Apple claims its credit card is made of titanium. Bloomberg decided to check whether this is so and whether it really contains 100% of this rare, expensive and noble metal.
No, not 100%. A mineralogist from the University of Berkeley, Hans-Rudolph Wenck, analyzed the composition of the Apple Card using an electron microscope and found that titanium contains only 90%, and 10% is aluminum. The use of this much cheaper material was not discussed at the presentation for an obvious reason: the “titanium card” sounds much more attractive than the “titanium-aluminum” one.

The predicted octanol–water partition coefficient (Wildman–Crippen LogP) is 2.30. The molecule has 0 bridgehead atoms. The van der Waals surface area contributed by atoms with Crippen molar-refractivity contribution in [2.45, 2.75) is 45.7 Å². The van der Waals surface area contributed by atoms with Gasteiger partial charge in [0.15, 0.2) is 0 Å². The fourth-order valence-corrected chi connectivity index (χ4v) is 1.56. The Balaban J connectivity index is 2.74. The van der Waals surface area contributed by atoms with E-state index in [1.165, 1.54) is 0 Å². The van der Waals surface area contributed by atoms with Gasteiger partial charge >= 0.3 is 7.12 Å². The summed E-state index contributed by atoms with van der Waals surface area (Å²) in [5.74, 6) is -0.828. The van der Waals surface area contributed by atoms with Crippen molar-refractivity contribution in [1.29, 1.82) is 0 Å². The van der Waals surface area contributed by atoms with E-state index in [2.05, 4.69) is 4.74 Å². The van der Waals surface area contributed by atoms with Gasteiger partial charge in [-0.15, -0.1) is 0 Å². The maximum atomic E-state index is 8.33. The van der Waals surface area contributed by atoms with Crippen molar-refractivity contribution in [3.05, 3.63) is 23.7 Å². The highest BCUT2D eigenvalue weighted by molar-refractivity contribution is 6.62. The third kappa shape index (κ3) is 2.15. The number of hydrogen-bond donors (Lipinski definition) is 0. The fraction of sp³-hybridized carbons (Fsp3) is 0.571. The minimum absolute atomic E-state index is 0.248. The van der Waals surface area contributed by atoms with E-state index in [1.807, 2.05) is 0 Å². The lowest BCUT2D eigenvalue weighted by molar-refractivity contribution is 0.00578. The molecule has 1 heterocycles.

However, the reason why Apple used not pure titanium but an alloy of two metals in the Apple Card may lie not in the economic sphere, but in the technological one. It is possible that this alloy proved to be more durable and lighter, and in the end, users get a better product, even if its cost was slightly lower than you might expect.